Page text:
How to Treat Plantar Fasciitis


As far as treatment programs are considered, not many offer the ease and flexibility of a plantar fasciitis treatment program. A mild case of plantar fasciitis can be treated using the time-tested RICE formula. For those of you that are unfamiliar with this physical therapy acronym, please refer to example below.

 

Rest– Make sure to take a few days off from your training. If you can, try to limit the time you spend on your feet and get a good night’s sleep each night.

Ice– When you’re sitting on the couch or in bed, hold an ice pack or a plastic sandwich bag full of ice against the affected area.

Compression– If possible, use athletic tape or an ACE brand bandage and wrap it around both the ice pack and your foot. This will both hold the ice in place and provide support to the sore ligament.

Elevation– Lastly, place your foot on a pillow or some other household item to elevate it a few inches. This will ensure that you don’t put any pressure on the already tender ligament.

 

After reading that suggested treatment plan, you may actually want a mild case of plantar fasciitis to get out of some of those household chores you’d rather put off for another time. All jokes aside, an untreated case of plantar fasciitis could possibly turn into a long, time-consuming physical therapy program or even surgery.

 

The more likely scenario, given an unsuccessful home treatment plan and a visit to your doctor, is a recommendation to invest in a quality pair of shoes or shoe inserts designed to give you the support you need to improve your foot mechanics. In the next segment of our three part series on plantar fasciitis, we’ll talk about our five best options for supplement and corrective footwear.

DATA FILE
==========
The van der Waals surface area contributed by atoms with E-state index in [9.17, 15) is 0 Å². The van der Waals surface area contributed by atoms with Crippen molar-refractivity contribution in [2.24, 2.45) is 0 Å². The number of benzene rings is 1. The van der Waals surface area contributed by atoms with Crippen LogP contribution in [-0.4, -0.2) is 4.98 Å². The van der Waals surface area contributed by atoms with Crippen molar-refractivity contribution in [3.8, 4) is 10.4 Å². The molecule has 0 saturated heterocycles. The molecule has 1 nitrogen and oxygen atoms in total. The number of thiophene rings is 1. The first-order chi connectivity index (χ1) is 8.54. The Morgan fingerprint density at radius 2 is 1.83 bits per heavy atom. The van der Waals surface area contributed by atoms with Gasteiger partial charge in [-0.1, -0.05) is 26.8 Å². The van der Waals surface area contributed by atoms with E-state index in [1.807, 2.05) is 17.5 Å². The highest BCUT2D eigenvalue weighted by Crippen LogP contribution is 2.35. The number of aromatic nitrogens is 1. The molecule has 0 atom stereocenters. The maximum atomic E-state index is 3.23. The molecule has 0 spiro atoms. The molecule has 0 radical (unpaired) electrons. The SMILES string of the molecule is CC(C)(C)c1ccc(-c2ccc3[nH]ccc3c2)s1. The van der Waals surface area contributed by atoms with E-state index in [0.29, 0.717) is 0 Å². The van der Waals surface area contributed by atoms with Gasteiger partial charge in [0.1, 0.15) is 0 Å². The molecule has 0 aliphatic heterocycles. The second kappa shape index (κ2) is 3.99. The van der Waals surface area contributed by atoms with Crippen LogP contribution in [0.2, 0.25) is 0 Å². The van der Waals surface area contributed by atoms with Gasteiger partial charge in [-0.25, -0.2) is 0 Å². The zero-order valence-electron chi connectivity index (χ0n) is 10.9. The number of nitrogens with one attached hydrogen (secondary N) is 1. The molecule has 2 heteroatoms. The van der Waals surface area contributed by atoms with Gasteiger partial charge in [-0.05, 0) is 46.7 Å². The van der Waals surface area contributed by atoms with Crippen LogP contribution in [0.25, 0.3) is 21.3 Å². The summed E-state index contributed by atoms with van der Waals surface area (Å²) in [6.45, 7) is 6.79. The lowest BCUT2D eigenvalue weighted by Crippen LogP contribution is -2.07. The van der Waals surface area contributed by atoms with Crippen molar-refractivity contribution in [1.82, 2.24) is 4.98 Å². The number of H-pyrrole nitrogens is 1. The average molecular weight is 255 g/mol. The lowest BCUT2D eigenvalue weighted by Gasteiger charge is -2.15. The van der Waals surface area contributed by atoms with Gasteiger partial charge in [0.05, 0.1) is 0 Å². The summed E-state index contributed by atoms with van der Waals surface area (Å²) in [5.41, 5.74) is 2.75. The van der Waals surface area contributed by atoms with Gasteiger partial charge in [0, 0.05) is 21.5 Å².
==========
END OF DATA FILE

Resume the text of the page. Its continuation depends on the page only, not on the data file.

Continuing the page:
From self-treatment and corrective footwear and orthotics, a continuing or worsening case of plantar fasciitis is generally prescribed a physical therapy program including a variety of stretches focused on increasing the flexibility and strength of the plantar fascia ligament and supporting muscles. In the worst case scenario, a patient with severe foot arch and heel pain due to plantar fasciitis will consult an orthopedic surgeon and most likely undergo a procedure known as a “plantar fascia release” to sever a portion of the inflamed ligament and enable a more fluid and comfortable movement of the foot.

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